Category: Popular Culture

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The Curious Incident of the Dog in the Night-Time

The National Theatre (UK) production of The Curious Incident of the Dog in the Night-Time, now playing at the Ahmanson Theater in Los Angeles, introduces two new stars to area theatergoers. The first is Adam Langdon, a recent Julliard graduate, who plays Christopher, a 15 year-old autistic boy conducting an investigation into the eponymous incident. He’s sensational, from the...

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The Aversive Clause

Subscribers to literary journals and supports of indie presses know that the short story is enjoying a literary renaissance. The form is alive and well — thriving, actually. We could list dozens of writers currently creating masterful, indelible work. One of these bright young lights is B.C. Edwards, whose debut collection “The Aversive Clause” illustrates...

A Cure for Wellness

The modern horror movie typically involves copious amounts of spilled blood and tortured screaming. The old-fashioned scary movie, on the other hand, involves few on-screen glimpses of violence and loads of tension-producing psychology. Think Hitchcock. “A Cure for Wellness” belongs in this second category. Manned by Gore Verbinski, on vacation from overseeing the “Pirates of...

NOlympics

The quadrennial Olympic Games are often visually spectacular, emotionally stirring and wonderfully sexy. A civic virtue they are not. In September, Los Angeles will be “awarded” the right to host the Games in either 2024 or 2028. Great, right? A wonderful boon for our city, right? Ask the people of Rio de Janiero what they...

Indiana Review

While the wheels of popular culture churn onward in a cynical race to the bottom, America’s literary journals continue to showcase stirring, innovative, utterly necessary work in the realms of fiction, poetry, creative non-fiction, essays and impossible-to-categorize hybrid forms. So multifarious and numerous are these excellent journals, many of them affiliated with universities, you could...

Reefer Gladness in 2017

Despite copious evidence that we may be currently living in a dystopia typically found in richly imagined novels, a Kingdom of Stupidity ruled by an overgrown baby wearing bespoke suits over his diapers, here’s a an important bulletin: Everything isn’t falling apart. At least here in Los Angeles, California, everything hasn’t fallen apart. Yes, we...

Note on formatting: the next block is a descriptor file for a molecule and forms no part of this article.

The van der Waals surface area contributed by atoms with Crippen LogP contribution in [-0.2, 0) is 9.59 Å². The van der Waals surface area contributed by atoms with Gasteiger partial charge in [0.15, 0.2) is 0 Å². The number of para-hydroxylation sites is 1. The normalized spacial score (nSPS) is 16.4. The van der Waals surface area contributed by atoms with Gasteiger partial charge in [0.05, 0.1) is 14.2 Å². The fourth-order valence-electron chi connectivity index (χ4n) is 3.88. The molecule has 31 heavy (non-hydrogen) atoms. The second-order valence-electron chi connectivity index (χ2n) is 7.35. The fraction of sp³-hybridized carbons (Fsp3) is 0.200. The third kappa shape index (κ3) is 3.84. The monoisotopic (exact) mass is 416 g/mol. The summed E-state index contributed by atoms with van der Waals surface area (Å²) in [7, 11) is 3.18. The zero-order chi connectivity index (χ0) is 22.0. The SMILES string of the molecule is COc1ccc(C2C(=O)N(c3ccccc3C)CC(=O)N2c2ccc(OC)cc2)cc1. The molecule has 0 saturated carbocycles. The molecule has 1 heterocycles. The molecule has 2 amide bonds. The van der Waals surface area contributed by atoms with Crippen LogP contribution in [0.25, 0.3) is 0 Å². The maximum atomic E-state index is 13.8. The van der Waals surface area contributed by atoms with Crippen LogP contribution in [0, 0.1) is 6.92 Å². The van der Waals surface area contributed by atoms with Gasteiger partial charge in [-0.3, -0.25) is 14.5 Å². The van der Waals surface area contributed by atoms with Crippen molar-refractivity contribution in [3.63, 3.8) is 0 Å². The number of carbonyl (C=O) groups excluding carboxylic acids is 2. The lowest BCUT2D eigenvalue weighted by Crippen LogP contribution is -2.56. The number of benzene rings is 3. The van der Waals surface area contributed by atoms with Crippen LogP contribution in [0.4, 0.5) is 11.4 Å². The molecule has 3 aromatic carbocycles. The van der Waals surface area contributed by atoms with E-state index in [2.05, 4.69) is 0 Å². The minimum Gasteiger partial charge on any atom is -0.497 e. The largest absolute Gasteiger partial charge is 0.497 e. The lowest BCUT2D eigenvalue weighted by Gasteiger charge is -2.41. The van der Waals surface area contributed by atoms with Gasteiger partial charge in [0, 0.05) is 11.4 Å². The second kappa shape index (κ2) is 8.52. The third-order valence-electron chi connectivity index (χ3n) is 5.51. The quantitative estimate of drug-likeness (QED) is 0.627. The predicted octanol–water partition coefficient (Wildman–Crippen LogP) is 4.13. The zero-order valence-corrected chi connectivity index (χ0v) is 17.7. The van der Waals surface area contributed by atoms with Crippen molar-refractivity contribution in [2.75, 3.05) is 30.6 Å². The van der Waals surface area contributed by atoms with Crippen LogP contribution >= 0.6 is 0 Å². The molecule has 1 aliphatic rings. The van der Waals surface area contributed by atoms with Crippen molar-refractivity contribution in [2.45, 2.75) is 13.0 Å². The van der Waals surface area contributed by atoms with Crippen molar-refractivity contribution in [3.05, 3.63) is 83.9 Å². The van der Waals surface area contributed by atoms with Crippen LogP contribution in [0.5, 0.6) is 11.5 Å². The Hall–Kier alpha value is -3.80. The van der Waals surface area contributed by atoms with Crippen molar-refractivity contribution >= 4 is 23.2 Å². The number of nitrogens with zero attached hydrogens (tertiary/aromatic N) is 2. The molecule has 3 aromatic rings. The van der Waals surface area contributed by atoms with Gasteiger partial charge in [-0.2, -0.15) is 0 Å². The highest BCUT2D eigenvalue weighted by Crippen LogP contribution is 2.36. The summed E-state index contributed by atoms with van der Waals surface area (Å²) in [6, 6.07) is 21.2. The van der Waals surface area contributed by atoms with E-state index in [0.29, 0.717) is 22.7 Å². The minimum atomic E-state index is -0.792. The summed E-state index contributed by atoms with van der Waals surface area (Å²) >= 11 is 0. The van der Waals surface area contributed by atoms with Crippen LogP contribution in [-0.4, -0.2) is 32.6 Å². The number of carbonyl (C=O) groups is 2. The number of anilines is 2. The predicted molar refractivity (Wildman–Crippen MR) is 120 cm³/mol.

Sausage Party

Until viewing the movie “Sausage Party,” we were unaware that a scathing critique of organized religion could be elegantly disguised as an animated film about grocery store products. We didn’t know that sausages and buns — and bagels and bananas, and everything else in a supermarket — could illuminate the folly of waiting for “a better...

One Genius Departs, Another Arrives

It’s been a terrible year of loss for those of us who consider the weekly collection of New Yorker cartoons one of the best reasons for living. William Hamilton, Michael Crawford, Frank Modell — all these legends died recently. And now Jack Ziegler. Even if you didn’t know the name or the man, you’ve seen his cartoons,...

Evening News Script

Good evening, I’m [insert name]. Welcome to the Evening News. Our top story tonight: [something to fear; followed by expert analysis explaining why viewers should be fearful]. In other news: [something to fear]. In a related story: [something else to possibly fear in the near future]. Commercial break: [insert advertisement for a pharmaceutical product; followed...

Speechless

Imagine giving a PowerPoint presentation to a large roomful of strangers. Imagine that you don’t know the subject of your presentation until you arrive onstage. Now, imagine that the slides in your presentation are random nonsense images that range from inscrutable to scandalous. What do you say? This is the premise of the sensationally entertaining...